But it was U.S. airstrikes that saved the day in Erbil. The strikes began in the wake of the humanitarian crisis that was created when hundreds of thousands of Yazidi took refuge there to escape religious persecution.

“ISIS was 20 miles from Erbil, across a river not much wider than the Neshaminy Creek. We had no idea how successful Kurdish forces would have been against ISIS,” Jim Fine said.

But the airstrikes halted the Islamic extremists and gave the beleaguered cities and towns some breathing room. It was also time for the Fines to return home to Bristol. Before they left, they saw evidence that life went on, despite the threat.

“The couple who replaced us arrived and classes began again at the seminary. We were loathe to leave so many people behind, and the friends we had made,” Jim Fine said.

As the Fines sat in their quiet home and served Iraqi refreshments and tea in small glasses to visitors, they looked back on the devastation while marveling at the spark of hope they found in Ankawa.

For one thing, the hierarchy of the Chaldean Catholic Church, an eastern sect that has its own patriarch but is loyal to Rome, have big plans. They have opened the Mar Quardakh School, a K-12 school that is seeking accreditation as an international baccalaureate facility.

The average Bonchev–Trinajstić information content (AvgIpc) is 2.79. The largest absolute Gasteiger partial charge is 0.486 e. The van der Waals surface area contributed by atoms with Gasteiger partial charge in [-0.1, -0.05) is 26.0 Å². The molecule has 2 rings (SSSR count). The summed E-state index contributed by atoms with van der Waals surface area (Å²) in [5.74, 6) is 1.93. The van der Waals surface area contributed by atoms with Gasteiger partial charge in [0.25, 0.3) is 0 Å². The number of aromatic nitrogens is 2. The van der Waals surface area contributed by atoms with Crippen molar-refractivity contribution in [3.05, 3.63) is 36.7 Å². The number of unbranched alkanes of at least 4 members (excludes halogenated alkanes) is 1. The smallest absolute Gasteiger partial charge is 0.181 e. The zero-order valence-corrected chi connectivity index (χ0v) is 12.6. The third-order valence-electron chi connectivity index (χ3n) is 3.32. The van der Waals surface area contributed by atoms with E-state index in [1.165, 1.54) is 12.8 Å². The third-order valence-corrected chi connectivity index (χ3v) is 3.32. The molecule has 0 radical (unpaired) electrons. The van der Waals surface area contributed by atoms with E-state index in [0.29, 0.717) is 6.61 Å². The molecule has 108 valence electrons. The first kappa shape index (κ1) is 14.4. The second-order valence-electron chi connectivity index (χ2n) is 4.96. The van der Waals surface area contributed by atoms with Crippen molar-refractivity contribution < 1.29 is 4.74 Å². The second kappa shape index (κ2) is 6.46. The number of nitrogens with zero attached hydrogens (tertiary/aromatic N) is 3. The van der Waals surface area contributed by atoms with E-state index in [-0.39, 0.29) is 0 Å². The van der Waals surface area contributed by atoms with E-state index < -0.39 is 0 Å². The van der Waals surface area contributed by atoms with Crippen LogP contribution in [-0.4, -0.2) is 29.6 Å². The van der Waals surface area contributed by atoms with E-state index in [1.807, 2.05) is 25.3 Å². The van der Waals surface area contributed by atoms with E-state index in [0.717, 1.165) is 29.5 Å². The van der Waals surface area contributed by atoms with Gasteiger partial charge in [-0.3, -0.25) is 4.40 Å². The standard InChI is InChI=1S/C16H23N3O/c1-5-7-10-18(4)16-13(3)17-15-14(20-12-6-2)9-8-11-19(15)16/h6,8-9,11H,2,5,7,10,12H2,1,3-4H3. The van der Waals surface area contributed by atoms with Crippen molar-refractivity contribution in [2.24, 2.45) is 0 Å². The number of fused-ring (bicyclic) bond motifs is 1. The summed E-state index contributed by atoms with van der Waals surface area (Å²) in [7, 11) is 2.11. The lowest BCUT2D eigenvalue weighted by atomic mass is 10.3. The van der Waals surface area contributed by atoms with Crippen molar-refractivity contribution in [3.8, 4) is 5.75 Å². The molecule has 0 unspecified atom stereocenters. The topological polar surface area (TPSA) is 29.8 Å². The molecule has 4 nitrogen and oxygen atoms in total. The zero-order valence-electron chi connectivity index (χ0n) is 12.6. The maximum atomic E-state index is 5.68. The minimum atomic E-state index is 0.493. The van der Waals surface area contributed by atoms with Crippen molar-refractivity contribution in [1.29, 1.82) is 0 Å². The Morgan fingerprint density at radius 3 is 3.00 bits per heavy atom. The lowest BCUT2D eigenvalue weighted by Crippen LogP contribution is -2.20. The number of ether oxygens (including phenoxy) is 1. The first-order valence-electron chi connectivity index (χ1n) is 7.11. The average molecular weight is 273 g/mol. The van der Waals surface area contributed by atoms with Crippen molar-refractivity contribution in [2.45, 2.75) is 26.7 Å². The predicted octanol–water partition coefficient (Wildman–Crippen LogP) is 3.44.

“The archbishop believes that if you provide a good education, it will enable the children to function in the wider world. He believes the Iraqis can establish a way of life where they are. Many people work really hard to provide the Iraqis with a future in their own community,” Debbie Fine said.

The Fines are no strangers to the Middle East. They and their three children lived in Jerusalem from 1975 to 1982. From 1998 to 1999, they labored at the Quaker school in Ramallah.

In between, Jim Fine taught at the University of Pennsylvania and, for a time, lived in Washington, D.C., working as a lobbyist for the Friends Committee for Legislation. Debbie taught at Bristol High School.

The couple left Iraq with a beautifully woven Iraqi rug and a large green and gold crucifix, mementos more precious because they were gifts from Kurdish friends. They said they were sad to leave behind so many in need, but buoyed by the determination of clergy and diverse organizations to plant the seeds of acceptance and prosperity.

They marvel at the example set by Patriarch Luis Salko I, spiritual leader of the Chaldean Catholic Church, whose vision is to help create a pluralistic and socialistic society. His background as former deputy mayor of Mosul and Bishop of Kirkuk, gives him the experience and understanding that could bring his dream to fruition, Jim Fine said.

The Fines consider themselves retired. Maybe.

“For now, we’re sitting in our rocking chairs enjoying the peace,” Jim Fine said with a chuckle.

Correspondent Elizabeth Fisher can be reached through editor Jackie Massott at 215-949-4185 or